RegGuheert wrote:I'm helping a friend install a PV array on his workshop. He wants to mount the array on a 4:12-pitch roof which faces about 30 degrees north of West. In order to get the panels to face South, the intent is to mount the rails at *some* oblique angle to the roof and then use an elevation kit to raise the backs of the panels.

OK, I'm going to work this out as I type, so bear with me.

I think the way to approach this is to use vector math on the vector orthogonal to the face of the panels. Vector length will be arbitrary, as we are only interested in direction.

So let's have the x-axis point east, the y-axis point north, and the z-axis point up.

If the 4:12 pitch roof faced due south, the orthogonal vector would be (0,-4,12) or (0,-1,3).

Since the building is turned 120 degree CCW from above, this become (-sin 120, -cos 120, 3) = (-sqrt(3)/2 , 0.5, 3)

Say you want the panels to face south at an elevation of 40 degrees. That vector would be (0,-sin 40, cos 40).

The cosine of the angle between the vectors is their dot product divided by their lengths. The angle is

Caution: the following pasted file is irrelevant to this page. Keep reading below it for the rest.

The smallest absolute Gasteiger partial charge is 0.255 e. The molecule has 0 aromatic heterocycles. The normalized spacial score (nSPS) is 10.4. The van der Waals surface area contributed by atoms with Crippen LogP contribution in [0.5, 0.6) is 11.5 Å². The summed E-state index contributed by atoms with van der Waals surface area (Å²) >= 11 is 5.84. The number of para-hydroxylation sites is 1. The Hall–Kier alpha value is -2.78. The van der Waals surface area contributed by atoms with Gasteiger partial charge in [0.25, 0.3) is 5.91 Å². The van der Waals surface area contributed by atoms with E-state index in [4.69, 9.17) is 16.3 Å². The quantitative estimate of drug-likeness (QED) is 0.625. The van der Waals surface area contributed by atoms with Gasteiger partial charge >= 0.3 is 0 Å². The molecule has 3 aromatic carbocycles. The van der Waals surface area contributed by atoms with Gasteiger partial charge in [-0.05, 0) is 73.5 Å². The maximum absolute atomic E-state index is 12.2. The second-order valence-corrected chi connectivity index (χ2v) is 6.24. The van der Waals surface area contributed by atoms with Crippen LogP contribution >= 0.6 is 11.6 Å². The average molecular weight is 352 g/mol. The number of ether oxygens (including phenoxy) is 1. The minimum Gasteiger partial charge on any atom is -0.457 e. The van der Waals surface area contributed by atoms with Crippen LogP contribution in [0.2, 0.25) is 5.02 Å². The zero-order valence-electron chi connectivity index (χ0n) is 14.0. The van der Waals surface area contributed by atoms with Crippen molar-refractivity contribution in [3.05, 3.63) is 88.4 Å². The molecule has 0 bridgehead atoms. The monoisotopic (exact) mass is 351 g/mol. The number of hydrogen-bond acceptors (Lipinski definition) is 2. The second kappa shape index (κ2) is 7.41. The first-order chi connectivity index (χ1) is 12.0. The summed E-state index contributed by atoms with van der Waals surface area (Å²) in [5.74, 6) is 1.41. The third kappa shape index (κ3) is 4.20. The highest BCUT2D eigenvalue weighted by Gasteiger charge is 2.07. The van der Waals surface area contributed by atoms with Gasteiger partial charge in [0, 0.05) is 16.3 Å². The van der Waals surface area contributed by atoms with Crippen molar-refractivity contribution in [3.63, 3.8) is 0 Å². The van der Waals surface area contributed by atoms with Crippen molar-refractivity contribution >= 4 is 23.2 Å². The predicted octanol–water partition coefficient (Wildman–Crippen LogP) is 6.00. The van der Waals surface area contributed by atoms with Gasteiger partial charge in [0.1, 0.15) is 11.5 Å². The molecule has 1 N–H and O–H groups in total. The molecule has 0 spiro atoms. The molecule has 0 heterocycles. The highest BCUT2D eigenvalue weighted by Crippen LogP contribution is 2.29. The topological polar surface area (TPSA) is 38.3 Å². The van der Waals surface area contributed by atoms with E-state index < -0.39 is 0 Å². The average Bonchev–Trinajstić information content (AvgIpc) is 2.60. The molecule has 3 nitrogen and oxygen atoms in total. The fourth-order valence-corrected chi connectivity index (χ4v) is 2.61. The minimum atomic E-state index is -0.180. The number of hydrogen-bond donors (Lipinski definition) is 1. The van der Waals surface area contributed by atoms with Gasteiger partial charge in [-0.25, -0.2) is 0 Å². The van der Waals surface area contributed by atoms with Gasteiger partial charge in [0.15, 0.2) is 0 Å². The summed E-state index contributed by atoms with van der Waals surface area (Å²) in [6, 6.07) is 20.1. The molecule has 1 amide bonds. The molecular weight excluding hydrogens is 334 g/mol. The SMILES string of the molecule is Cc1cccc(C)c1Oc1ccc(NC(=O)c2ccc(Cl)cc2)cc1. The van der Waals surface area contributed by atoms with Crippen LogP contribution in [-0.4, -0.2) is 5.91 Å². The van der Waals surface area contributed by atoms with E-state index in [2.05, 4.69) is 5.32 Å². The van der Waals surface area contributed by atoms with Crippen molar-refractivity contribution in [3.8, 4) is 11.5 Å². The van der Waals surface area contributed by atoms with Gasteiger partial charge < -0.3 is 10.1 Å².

arccos((0 + cos120 sin40 + 3 cos 40)/sqrt(10)) = arccos(0.625) = 51 degrees.

So you would need to an elevation kit that would rotate your panels 51 degrees, not sure if that is practical. We still need to find what direction to run the rails.

The rails would need to run perpendicular to both the pre and post rotation orthogonal vectors, i.e. perpendicular to both (-sin120, -cos120, 3) and (0, -sin 40, cos 40). That would be in the direction of their cross product. So the direction is given by

(-cos 120 * cos 40 - 3 * (-sin 40), 3 * 0 - (-sin 120) * cos 40, -sin 120* (-sin 40) - (-cos 120) * 0) = (2.31, 0.766, 0.557)

If the rails ran horizontally across the roof, their direction would be (cos 120, -sin 120, 0). So the angle between this and the desired rail direction is

arccos( (2.31 * cos 120 - 0.766 * sin 120 + 0) / sqrt (2.31^2 + 0.766^2 + .557^2) ) = 137 degrees.

Since the rail directions are only defined upto +-1, this is really 180 - 137 = 43 degrees. I haven't calculated whether that's CW or CCW, but from the roof it should be obvious which way to go.

The upshot is that for the inputs of a 1:3 slope, 120 degrees off south, and a desired south elevation of 40 degrees, you need to rotate the rails 43 degrees from the horizontal on the roof, and you need to elevate the panels 51 degrees relative to the roof. If I didn't make any calculation errors.

You could easily check this with a very small model. For other values of the inputs, repeat the calculation above substituting the new inputs.

If you have more than one row of panels, you will have to figure out how far apart to space the rows to avoid shading.

Cheers, Wayne